An intriguing new medical history of Michelangelo Buonarroti suggests the famed Italian artist’s greuling life-long work ethic may have helped him combat his well-documented struggles with what we now know to be osteoarthritis.
The prolonged hammering and chiseling required to produce his greatest works probably accelerated degenerative arthritis in the hands of the sculptor and painter. But that intense physical work may also have helped him keep the use of his hands right up until he died.
That’s the upshot of a new analysis published in the Journal of the Royal Society of Medicine by a team of doctors who analyzed three of his own self-portraits to make their diagnosis.
All three paintings are of Michelangelo between the ages of 60 and 65 and show that the small joints of his left hand appear to have been affected by degenerative changes likely to have been caused by osteoarthritis. In earlier portraits of the artist his hands appear with no signs of deformity.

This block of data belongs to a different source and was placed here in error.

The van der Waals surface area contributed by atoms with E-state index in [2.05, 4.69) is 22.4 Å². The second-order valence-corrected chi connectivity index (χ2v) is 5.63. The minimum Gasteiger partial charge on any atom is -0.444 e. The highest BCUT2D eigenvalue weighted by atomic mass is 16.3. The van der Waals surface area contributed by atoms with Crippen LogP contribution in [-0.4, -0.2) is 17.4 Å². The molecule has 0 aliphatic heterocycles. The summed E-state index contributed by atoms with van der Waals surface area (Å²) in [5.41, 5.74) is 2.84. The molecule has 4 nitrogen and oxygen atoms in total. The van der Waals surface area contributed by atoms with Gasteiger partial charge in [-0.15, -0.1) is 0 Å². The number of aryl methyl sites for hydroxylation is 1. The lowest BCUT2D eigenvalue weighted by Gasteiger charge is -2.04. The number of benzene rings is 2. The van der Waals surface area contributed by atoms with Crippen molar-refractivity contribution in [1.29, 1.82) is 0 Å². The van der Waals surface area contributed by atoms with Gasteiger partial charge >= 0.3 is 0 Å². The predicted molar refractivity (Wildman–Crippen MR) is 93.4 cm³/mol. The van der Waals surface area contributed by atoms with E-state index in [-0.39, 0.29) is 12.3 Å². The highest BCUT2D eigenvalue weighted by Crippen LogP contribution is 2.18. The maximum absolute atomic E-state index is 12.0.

"It is clear from the literature that Michelangelo was afflicted by an illness involving his joints," said lead researcher Dr. Davide Lazzeri, a specialist in plastic reconstructive and aesthetic surgery at the Villa Salaria Clinic in Rome. "In the past this has been attributed to gout but our analysis shows this can be dismissed."
There are no signs of inflammation in the artist's hands and no evidence of any tophi, the small lumps of uric acid crystals that can form under the skin of people with gout, Dr. Lazzerie noted.
According to letters written by Michelangelo, problems with his hands appeared later in life and by 1552, caused him great discomfort. Yet he continued to create masterpieces — working right up until six days before his death in 1564, at the age of 88. By then Michelangelo was unable to write and only signed his letters.
"The diagnosis of osteoarthritis offers one plausible explanation for Michelangelo's loss of dexterity in old age and emphasizes his triumph over infirmity as he persisted in his work until his last days," Dr Lazzeri said. "Indeed, the continuous and intense work could have helped Michelangelo to keep the use of his hands for as long as possible."
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